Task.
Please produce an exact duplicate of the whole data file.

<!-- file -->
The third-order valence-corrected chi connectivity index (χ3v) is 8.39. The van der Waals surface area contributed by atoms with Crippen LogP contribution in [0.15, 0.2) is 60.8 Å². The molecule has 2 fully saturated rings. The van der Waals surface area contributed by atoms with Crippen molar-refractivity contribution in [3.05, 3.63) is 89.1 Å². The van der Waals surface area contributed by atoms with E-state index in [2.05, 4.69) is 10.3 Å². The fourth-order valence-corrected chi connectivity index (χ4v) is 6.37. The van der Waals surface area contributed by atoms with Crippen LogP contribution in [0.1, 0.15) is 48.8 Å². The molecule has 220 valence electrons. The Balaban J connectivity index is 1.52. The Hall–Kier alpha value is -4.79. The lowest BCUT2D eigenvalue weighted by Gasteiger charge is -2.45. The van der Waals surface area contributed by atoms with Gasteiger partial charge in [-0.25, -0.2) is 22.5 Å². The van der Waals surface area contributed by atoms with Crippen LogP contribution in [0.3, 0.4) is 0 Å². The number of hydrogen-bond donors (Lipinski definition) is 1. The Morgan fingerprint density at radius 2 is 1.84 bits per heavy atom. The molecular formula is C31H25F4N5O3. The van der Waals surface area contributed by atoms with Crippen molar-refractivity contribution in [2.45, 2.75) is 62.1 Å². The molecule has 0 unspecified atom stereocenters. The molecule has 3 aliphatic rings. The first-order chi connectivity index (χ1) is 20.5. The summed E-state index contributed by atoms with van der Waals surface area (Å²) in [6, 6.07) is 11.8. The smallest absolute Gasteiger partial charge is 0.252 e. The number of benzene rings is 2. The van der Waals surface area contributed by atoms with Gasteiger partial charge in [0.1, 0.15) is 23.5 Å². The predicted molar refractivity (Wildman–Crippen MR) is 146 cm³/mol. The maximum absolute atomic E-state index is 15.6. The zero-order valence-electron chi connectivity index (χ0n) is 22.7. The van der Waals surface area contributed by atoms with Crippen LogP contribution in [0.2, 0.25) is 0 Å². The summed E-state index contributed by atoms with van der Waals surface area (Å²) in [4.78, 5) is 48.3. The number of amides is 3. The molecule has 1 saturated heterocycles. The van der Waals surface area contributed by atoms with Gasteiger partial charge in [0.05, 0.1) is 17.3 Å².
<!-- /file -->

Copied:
The third-order valence-corrected chi connectivity index (χ3v) is 8.39. The van der Waals surface area contributed by atoms with Crippen LogP contribution in [0.15, 0.2) is 60.8 Å². The molecule has 2 fully saturated rings. The van der Waals surface area contributed by atoms with Crippen molar-refractivity contribution in [3.05, 3.63) is 89.1 Å². The van der Waals surface area contributed by atoms with E-state index in [2.05, 4.69) is 10.3 Å². The fourth-order valence-corrected chi connectivity index (χ4v) is 6.37. The van der Waals surface area contributed by atoms with Crippen LogP contribution in [0.1, 0.15) is 48.8 Å². The molecule has 220 valence electrons. The Balaban J connectivity index is 1.52. The Hall–Kier alpha value is -4.79. The lowest BCUT2D eigenvalue weighted by Gasteiger charge is -2.45. The van der Waals surface area contributed by atoms with Gasteiger partial charge in [-0.25, -0.2) is 22.5 Å². The van der Waals surface area contributed by atoms with Crippen LogP contribution in [0.3, 0.4) is 0 Å². The number of hydrogen-bond donors (Lipinski definition) is 1. The Morgan fingerprint density at radius 2 is 1.84 bits per heavy atom. The molecular formula is C31H25F4N5O3. The van der Waals surface area contributed by atoms with Crippen molar-refractivity contribution in [2.45, 2.75) is 62.1 Å². The molecule has 0 unspecified atom stereocenters. The molecule has 3 aliphatic rings. The first-order chi connectivity index (χ1) is 20.5. The summed E-state index contributed by atoms with van der Waals surface area (Å²) in [6, 6.07) is 11.8. The smallest absolute Gasteiger partial charge is 0.252 e. The number of benzene rings is 2. The van der Waals surface area contributed by atoms with Gasteiger partial charge in [0.1, 0.15) is 23.5 Å². The predicted molar refractivity (Wildman–Crippen MR) is 146 cm³/mol. The maximum absolute atomic E-state index is 15.6. The zero-order valence-electron chi connectivity index (χ0n) is 22.7. The van der Waals surface area contributed by atoms with Crippen LogP contribution in [0.2, 0.25) is 0 Å². The summed E-state index contributed by atoms with van der Waals surface area (Å²) in [4.78, 5) is 48.3. The number of amides is 3. The molecule has 1 saturated heterocycles. The van der Waals surface area contributed by atoms with Gasteiger partial charge in [0.05, 0.1) is 17.3 Å².